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I currently have a set of scripts with the same functionality, but I splitted them across 5 files because each file works in different directories according to the user who's invoking those scripts.

To restrict access for other users, I'm checking the current username variable, and if matches, execution is allowed, but if it's not the expected username, execution is aborted.

I used several files because I need to set variables and use a different set of resources according to the situation.

Specifically this script copies files from the $HOME of a given user to the webserver folder.

Is there a way I can do this in a single file? (Sometimes, a user has access to 2 or 3 directories, so binding the user to a specific function is not acceptable for this example).

I was thinking about using the case statement, where I'm able to launch the script like "myscript 1" or "myscript 2". This sets the case to a certain fragment on the shell script to be executed.

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Yes you can use a switch case. What is your problem ? stackoverflow.com/questions/5562253/switch-case-bash –  log0 Oct 24 '13 at 11:45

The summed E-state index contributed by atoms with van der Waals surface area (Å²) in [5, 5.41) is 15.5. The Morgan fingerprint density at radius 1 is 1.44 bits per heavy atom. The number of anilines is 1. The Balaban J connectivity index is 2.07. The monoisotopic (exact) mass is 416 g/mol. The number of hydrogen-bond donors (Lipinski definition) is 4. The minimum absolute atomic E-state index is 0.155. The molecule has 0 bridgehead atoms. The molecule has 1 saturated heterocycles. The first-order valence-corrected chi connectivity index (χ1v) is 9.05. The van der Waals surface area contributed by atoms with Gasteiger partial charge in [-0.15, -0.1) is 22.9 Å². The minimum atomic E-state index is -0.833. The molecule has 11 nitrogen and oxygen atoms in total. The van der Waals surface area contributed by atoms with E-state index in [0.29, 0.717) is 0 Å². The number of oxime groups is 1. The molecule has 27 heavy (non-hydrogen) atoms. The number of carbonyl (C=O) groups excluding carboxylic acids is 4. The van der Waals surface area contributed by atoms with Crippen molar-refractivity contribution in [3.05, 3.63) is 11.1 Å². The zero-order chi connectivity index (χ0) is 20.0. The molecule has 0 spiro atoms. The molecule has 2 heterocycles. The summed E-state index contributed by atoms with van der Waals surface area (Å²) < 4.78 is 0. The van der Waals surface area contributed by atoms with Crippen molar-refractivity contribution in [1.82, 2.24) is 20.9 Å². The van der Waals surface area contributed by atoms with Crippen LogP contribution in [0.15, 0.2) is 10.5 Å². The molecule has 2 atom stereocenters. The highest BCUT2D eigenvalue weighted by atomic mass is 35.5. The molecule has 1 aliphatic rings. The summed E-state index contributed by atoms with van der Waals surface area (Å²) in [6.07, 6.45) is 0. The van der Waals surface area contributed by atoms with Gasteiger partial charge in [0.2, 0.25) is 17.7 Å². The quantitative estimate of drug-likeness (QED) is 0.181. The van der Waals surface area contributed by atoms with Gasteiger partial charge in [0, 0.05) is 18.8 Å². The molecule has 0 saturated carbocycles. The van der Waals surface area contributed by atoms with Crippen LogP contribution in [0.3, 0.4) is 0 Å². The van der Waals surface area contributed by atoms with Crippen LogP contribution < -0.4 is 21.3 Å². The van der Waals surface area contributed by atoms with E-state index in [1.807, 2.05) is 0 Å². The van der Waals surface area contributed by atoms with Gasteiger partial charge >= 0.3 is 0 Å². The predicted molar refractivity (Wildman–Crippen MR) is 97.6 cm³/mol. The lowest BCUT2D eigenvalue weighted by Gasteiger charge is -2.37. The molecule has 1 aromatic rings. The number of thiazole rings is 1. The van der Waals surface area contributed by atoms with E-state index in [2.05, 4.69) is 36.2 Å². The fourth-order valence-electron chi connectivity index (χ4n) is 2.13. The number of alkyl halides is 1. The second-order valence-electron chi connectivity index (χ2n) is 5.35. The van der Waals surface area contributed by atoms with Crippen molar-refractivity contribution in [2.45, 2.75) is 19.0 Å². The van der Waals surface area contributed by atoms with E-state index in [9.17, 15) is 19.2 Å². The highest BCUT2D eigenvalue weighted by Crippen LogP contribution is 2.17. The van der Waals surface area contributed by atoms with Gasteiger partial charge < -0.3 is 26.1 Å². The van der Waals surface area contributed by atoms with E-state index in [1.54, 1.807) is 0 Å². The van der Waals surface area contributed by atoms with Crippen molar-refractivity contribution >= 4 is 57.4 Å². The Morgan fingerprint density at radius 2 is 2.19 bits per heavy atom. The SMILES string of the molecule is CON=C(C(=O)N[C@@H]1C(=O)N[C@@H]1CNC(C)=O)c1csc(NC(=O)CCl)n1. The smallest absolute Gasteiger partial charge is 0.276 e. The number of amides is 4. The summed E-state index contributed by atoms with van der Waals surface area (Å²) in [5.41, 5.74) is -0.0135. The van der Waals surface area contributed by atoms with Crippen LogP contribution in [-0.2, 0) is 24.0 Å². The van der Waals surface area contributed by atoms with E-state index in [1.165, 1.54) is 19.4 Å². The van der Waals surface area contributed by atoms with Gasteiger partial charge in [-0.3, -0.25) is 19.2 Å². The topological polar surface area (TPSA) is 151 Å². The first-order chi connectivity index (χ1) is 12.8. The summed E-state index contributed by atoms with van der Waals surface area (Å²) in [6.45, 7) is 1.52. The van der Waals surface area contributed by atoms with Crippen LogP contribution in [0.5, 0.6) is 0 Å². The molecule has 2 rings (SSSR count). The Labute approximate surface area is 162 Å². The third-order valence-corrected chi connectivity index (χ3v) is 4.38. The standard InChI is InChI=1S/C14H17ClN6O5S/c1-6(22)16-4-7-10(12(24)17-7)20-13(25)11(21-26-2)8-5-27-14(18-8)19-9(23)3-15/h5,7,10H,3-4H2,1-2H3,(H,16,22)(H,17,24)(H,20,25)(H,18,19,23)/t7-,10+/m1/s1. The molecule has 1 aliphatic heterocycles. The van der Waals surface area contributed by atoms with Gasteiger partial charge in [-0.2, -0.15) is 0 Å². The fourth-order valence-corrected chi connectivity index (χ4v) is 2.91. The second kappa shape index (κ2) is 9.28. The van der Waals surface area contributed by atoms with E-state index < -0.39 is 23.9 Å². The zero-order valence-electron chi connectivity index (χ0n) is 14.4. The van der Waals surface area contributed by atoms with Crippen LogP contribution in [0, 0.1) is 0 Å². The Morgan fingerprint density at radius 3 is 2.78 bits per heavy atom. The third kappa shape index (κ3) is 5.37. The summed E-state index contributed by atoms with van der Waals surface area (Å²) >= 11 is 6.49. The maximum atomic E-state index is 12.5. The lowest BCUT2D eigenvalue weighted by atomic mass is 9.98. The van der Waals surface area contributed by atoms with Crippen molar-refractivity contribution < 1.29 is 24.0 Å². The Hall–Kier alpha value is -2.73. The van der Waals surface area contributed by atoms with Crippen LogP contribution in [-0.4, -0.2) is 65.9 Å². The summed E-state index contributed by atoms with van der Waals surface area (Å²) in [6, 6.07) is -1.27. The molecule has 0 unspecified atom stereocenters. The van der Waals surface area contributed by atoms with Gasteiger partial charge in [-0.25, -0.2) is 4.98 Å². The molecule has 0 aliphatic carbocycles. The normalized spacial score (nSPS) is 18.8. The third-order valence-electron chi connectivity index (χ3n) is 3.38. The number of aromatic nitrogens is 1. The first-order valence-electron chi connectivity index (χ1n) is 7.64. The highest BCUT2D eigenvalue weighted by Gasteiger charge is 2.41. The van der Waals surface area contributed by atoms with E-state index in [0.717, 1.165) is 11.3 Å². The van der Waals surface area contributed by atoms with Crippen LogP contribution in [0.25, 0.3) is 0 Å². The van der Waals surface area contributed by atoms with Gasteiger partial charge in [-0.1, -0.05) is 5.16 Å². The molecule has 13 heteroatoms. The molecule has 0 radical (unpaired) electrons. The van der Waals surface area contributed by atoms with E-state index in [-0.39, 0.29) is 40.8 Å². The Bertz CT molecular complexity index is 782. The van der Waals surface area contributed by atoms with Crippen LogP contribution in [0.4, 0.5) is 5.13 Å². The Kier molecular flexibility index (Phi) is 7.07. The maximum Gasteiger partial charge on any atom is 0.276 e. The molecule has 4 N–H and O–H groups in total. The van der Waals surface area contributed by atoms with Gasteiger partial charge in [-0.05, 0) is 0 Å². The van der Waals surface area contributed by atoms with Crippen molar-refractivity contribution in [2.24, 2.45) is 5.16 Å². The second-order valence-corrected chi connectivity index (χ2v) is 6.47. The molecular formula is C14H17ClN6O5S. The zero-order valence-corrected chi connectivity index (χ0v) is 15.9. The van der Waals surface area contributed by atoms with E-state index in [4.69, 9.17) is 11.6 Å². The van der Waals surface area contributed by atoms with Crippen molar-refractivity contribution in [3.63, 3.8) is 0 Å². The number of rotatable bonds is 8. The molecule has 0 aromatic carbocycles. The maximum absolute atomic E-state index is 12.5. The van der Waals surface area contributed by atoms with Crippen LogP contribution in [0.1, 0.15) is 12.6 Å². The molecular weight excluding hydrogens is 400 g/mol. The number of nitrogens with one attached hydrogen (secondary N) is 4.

Instead of checking if the user as right to execute the script, I would rely on linux file permission and groups linux.com/learn/tutorials/… –  log0 Oct 24 '13 at 11:47
To backup what log0 says, it's very easy to defeat the USER check: USER=foo foo-only-command will override the value of USER for the foo-only-command. –  chepner Oct 24 '13 at 12:27
Better use $UID, than $USER. Even better, if you could rely on file permissions & probably shell expansions, like ~.. –  anishsane Oct 24 '13 at 12:33
This script requires root permissions (because it needs access to a restricted folder). But I don't want to give the users full root access, so I added to the visudo users the path of that script. Users will only be able to run that script with sudo. I can't use Linux file permissions for the above reason, and adding to that, if I want to combine the script for easier mantainability, setting user permissions is pretty useless. So I check fo the user invoking sudo, and act according to that. Therefore, sudoed foo is not recognized as "root" but as an effectively sudoed foo and not a sudoed bar. –  Pyrobisqit Oct 24 '13 at 12:58

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